Returning to topic - Ships sail all the time, I suspect, so one day speed made from Sailing roll would be for 24 hours? At least if not getting storm or other random variable?

                If yes, then on favorable weather ( and good rolls each day ) it would be like 240-480 km/day, on previous roll propositions.

                Or we could simply use this Sea Distance Calculator and just assume that Failed roll longer the trip for one day more and Dramatic Failure takes us off the course ( probably taking 2 days longer to destination ).


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                • #9
                  Originally posted by wyrdhamster View Post

                  Returning to topic - Ships sail all the time, I suspect, so one day speed made from Sailing roll would be for 24 hours? At least if not getting storm or other random variable?
                  ​Ships don't sail all the time, no, on account of crew needing to rest, dangers that need to be navigated, and so forth. Furthermore, weather was very much not a constant factor; wind was a huge variable depending on the general direction you were going. It was only about three days for Vikings to reach Norway on the return trip from Britain, but it took longer to get there in the first place because the winds were generally westerly. If your crew are having to row against the wind, not only will you be going slower than with the sail and the aid of the wind, but it'll tire the crew out.

                  ​You could, of course, wait for fair winds, but depending on the direction you want to go, those could literally be events lasting a few days on a few occasions in one season of the year.

                  ​As a side-note, if you wanted to get from Scandinavia to Byzantium, from the 700s onwards most people wouldn't go via longship round the coasts; they'd more likely use the much shorter waterway routes across the Poland/Ukraine/Balkans area.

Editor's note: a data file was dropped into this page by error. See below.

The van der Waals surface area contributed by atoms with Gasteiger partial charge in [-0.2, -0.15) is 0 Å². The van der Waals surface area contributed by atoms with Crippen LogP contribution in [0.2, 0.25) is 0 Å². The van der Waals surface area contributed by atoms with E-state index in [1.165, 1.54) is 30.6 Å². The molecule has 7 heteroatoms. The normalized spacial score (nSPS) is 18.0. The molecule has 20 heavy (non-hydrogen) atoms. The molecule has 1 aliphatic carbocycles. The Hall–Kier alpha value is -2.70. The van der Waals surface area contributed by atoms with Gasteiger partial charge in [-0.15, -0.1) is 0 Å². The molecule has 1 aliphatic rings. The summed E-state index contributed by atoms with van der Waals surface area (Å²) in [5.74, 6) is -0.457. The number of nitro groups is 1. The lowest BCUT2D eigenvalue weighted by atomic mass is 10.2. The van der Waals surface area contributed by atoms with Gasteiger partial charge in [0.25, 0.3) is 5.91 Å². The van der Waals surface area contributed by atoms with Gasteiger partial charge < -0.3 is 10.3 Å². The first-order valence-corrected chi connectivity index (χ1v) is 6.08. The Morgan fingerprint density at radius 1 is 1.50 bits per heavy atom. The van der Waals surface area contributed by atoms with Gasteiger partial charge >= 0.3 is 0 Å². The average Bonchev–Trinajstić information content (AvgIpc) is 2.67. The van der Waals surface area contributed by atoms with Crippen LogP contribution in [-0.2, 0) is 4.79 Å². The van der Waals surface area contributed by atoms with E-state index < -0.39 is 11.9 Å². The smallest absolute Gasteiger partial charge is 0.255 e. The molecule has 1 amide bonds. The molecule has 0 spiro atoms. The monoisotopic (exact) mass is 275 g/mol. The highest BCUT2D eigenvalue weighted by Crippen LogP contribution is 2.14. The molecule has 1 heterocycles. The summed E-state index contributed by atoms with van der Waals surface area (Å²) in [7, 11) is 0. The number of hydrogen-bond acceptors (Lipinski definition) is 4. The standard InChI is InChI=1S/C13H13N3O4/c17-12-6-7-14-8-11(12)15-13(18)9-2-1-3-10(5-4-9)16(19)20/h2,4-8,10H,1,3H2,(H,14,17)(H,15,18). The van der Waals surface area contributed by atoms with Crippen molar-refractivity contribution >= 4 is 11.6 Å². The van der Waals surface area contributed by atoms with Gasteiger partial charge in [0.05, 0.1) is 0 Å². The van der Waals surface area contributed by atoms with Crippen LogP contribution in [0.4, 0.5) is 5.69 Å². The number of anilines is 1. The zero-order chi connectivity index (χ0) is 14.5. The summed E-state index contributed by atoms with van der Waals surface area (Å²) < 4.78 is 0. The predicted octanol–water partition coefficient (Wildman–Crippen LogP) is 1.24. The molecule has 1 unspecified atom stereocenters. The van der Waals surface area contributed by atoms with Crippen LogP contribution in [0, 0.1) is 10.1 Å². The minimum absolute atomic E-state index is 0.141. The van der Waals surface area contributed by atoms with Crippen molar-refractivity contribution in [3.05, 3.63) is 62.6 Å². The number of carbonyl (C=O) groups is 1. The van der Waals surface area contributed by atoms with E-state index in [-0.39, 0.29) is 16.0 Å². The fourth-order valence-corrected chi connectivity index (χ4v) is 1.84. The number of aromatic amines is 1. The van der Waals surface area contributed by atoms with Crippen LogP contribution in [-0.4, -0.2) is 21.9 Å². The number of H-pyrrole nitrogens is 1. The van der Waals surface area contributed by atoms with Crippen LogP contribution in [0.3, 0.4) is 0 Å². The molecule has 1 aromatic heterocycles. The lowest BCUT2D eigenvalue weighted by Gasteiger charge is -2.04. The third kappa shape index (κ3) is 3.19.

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                  • #10
                    Originally posted by Acrozatarim View Post

                    ​As a side-note, if you wanted to get from Scandinavia to Byzantium, from the 700s onwards most people wouldn't go via longship round the coasts; they'd more likely use the much shorter waterway routes across the Poland/Ukraine/Balkans area.
                    Which also involved carrying or dragging the ship over land at various points, or else changing ships. It was a pain, but made worthwhile by Byzantium's extraordinary wealth.

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                    • #11
                      Originally posted by Acrozatarim View Post
                      Ships don't sail all the time, no, on account of crew needing to rest, dangers that need to be navigated, and so forth. Furthermore, weather was very much not a constant factor; wind was a huge variable depending on the general direction you were going. It was only about three days for Vikings to reach Norway on the return trip from Britain, but it took longer to get there in the first place because the winds were generally westerly. If your crew are having to row against the wind, not only will you be going slower than with the sail and the aid of the wind, but it'll tire the crew out.
                      Still trying to parse it - you imply that Sail rolls should be done more often than one per day?


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                      • #12
                        Originally posted by Eggs Maledict View Post

                        Which also involved carrying or dragging the ship over land at various points, or else changing ships. It was a pain, but made worthwhile by Byzantium's extraordinary wealth.